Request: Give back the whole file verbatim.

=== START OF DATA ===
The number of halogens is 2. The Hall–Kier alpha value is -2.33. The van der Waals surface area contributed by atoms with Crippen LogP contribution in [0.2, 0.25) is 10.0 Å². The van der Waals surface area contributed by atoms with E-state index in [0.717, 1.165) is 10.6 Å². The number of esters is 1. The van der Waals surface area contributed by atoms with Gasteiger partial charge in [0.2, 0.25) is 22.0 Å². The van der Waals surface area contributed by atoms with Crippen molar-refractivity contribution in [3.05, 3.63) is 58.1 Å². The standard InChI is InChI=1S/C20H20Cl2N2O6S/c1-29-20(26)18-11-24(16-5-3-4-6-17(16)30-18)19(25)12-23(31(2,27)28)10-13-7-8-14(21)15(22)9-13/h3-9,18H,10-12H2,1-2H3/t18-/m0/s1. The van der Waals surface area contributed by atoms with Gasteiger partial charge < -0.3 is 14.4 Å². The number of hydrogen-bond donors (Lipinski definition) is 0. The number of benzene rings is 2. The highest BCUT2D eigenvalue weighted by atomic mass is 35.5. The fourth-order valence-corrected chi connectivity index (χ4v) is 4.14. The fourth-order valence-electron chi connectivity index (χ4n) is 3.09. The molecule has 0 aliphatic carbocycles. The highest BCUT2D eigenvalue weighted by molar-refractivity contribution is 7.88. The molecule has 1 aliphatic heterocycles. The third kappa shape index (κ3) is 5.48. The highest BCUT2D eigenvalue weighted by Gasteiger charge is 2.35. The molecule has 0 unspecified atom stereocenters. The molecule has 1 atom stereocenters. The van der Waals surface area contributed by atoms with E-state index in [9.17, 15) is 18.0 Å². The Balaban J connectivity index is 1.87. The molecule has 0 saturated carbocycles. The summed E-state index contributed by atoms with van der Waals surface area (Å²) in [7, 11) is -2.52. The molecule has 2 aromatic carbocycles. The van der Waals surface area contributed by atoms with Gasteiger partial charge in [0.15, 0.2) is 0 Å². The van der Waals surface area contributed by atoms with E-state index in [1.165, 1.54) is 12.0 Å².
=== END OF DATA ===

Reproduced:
The number of halogens is 2. The Hall–Kier alpha value is -2.33. The van der Waals surface area contributed by atoms with Crippen LogP contribution in [0.2, 0.25) is 10.0 Å². The van der Waals surface area contributed by atoms with E-state index in [0.717, 1.165) is 10.6 Å². The number of esters is 1. The van der Waals surface area contributed by atoms with Gasteiger partial charge in [0.2, 0.25) is 22.0 Å². The van der Waals surface area contributed by atoms with Crippen molar-refractivity contribution in [3.05, 3.63) is 58.1 Å². The standard InChI is InChI=1S/C20H20Cl2N2O6S/c1-29-20(26)18-11-24(16-5-3-4-6-17(16)30-18)19(25)12-23(31(2,27)28)10-13-7-8-14(21)15(22)9-13/h3-9,18H,10-12H2,1-2H3/t18-/m0/s1. The van der Waals surface area contributed by atoms with Gasteiger partial charge < -0.3 is 14.4 Å². The number of hydrogen-bond donors (Lipinski definition) is 0. The number of benzene rings is 2. The highest BCUT2D eigenvalue weighted by atomic mass is 35.5. The fourth-order valence-corrected chi connectivity index (χ4v) is 4.14. The fourth-order valence-electron chi connectivity index (χ4n) is 3.09. The molecule has 0 aliphatic carbocycles. The highest BCUT2D eigenvalue weighted by molar-refractivity contribution is 7.88. The molecule has 1 aliphatic heterocycles. The third kappa shape index (κ3) is 5.48. The highest BCUT2D eigenvalue weighted by Gasteiger charge is 2.35. The molecule has 0 unspecified atom stereocenters. The molecule has 1 atom stereocenters. The van der Waals surface area contributed by atoms with E-state index in [9.17, 15) is 18.0 Å². The Balaban J connectivity index is 1.87. The molecule has 0 saturated carbocycles. The summed E-state index contributed by atoms with van der Waals surface area (Å²) in [7, 11) is -2.52. The molecule has 2 aromatic carbocycles. The van der Waals surface area contributed by atoms with Gasteiger partial charge in [0.15, 0.2) is 0 Å². The van der Waals surface area contributed by atoms with E-state index in [1.165, 1.54) is 12.0 Å².